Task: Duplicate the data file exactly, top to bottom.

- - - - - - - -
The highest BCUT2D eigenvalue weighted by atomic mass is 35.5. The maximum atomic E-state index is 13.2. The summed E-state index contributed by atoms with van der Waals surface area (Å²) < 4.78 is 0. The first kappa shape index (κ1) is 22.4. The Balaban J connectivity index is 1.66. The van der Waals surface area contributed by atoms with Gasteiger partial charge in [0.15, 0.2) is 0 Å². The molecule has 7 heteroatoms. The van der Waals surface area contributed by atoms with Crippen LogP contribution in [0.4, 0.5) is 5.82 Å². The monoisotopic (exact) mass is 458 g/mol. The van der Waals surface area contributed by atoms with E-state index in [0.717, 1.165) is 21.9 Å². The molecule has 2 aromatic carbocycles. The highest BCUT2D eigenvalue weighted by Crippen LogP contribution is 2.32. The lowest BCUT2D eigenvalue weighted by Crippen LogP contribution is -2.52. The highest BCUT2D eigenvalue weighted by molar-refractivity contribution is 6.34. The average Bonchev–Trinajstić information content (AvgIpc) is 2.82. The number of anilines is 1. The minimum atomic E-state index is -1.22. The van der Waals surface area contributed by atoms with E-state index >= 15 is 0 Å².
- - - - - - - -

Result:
The highest BCUT2D eigenvalue weighted by atomic mass is 35.5. The maximum atomic E-state index is 13.2. The summed E-state index contributed by atoms with van der Waals surface area (Å²) < 4.78 is 0. The first kappa shape index (κ1) is 22.4. The Balaban J connectivity index is 1.66. The van der Waals surface area contributed by atoms with Gasteiger partial charge in [0.15, 0.2) is 0 Å². The molecule has 7 heteroatoms. The van der Waals surface area contributed by atoms with Crippen LogP contribution in [0.4, 0.5) is 5.82 Å². The monoisotopic (exact) mass is 458 g/mol. The van der Waals surface area contributed by atoms with E-state index in [0.717, 1.165) is 21.9 Å². The molecule has 2 aromatic carbocycles. The highest BCUT2D eigenvalue weighted by Crippen LogP contribution is 2.32. The lowest BCUT2D eigenvalue weighted by Crippen LogP contribution is -2.52. The highest BCUT2D eigenvalue weighted by molar-refractivity contribution is 6.34. The average Bonchev–Trinajstić information content (AvgIpc) is 2.82. The number of anilines is 1. The minimum atomic E-state index is -1.22. The van der Waals surface area contributed by atoms with E-state index >= 15 is 0 Å².